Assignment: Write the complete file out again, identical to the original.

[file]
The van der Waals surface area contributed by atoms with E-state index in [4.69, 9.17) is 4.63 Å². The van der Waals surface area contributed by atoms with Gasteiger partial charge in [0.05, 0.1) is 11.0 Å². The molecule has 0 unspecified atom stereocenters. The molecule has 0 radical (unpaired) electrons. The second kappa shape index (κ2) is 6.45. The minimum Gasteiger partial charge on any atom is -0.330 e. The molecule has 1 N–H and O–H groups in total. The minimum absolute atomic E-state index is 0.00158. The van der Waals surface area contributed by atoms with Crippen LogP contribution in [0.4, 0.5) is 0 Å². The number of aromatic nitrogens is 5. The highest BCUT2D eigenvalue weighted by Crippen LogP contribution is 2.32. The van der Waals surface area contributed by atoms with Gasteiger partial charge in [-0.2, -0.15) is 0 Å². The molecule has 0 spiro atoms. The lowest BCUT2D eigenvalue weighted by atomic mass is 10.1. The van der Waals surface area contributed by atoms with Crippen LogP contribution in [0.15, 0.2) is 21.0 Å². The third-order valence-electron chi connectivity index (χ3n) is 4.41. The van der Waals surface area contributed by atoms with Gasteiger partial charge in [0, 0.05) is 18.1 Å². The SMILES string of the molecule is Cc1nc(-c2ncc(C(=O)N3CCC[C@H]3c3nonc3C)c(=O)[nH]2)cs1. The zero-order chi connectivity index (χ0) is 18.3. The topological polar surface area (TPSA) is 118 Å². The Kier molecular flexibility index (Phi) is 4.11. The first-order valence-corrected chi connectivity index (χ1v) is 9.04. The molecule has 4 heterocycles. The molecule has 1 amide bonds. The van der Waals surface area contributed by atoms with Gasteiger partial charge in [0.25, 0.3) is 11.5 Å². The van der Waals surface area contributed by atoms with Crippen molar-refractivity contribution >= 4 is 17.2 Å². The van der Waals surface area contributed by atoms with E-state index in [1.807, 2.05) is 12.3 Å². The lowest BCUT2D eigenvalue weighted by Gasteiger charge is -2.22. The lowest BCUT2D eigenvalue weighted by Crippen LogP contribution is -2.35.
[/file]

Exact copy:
The van der Waals surface area contributed by atoms with E-state index in [4.69, 9.17) is 4.63 Å². The van der Waals surface area contributed by atoms with Gasteiger partial charge in [0.05, 0.1) is 11.0 Å². The molecule has 0 unspecified atom stereocenters. The molecule has 0 radical (unpaired) electrons. The second kappa shape index (κ2) is 6.45. The minimum Gasteiger partial charge on any atom is -0.330 e. The molecule has 1 N–H and O–H groups in total. The minimum absolute atomic E-state index is 0.00158. The van der Waals surface area contributed by atoms with Crippen LogP contribution in [0.4, 0.5) is 0 Å². The number of aromatic nitrogens is 5. The highest BCUT2D eigenvalue weighted by Crippen LogP contribution is 2.32. The van der Waals surface area contributed by atoms with Gasteiger partial charge in [-0.2, -0.15) is 0 Å². The molecule has 0 spiro atoms. The lowest BCUT2D eigenvalue weighted by atomic mass is 10.1. The van der Waals surface area contributed by atoms with Crippen LogP contribution in [0.15, 0.2) is 21.0 Å². The third-order valence-electron chi connectivity index (χ3n) is 4.41. The van der Waals surface area contributed by atoms with Gasteiger partial charge in [0, 0.05) is 18.1 Å². The SMILES string of the molecule is Cc1nc(-c2ncc(C(=O)N3CCC[C@H]3c3nonc3C)c(=O)[nH]2)cs1. The zero-order chi connectivity index (χ0) is 18.3. The topological polar surface area (TPSA) is 118 Å². The Kier molecular flexibility index (Phi) is 4.11. The first-order valence-corrected chi connectivity index (χ1v) is 9.04. The molecule has 4 heterocycles. The molecule has 1 amide bonds. The van der Waals surface area contributed by atoms with Gasteiger partial charge in [0.25, 0.3) is 11.5 Å². The van der Waals surface area contributed by atoms with Crippen molar-refractivity contribution >= 4 is 17.2 Å². The van der Waals surface area contributed by atoms with E-state index in [1.807, 2.05) is 12.3 Å². The lowest BCUT2D eigenvalue weighted by Gasteiger charge is -2.22. The lowest BCUT2D eigenvalue weighted by Crippen LogP contribution is -2.35.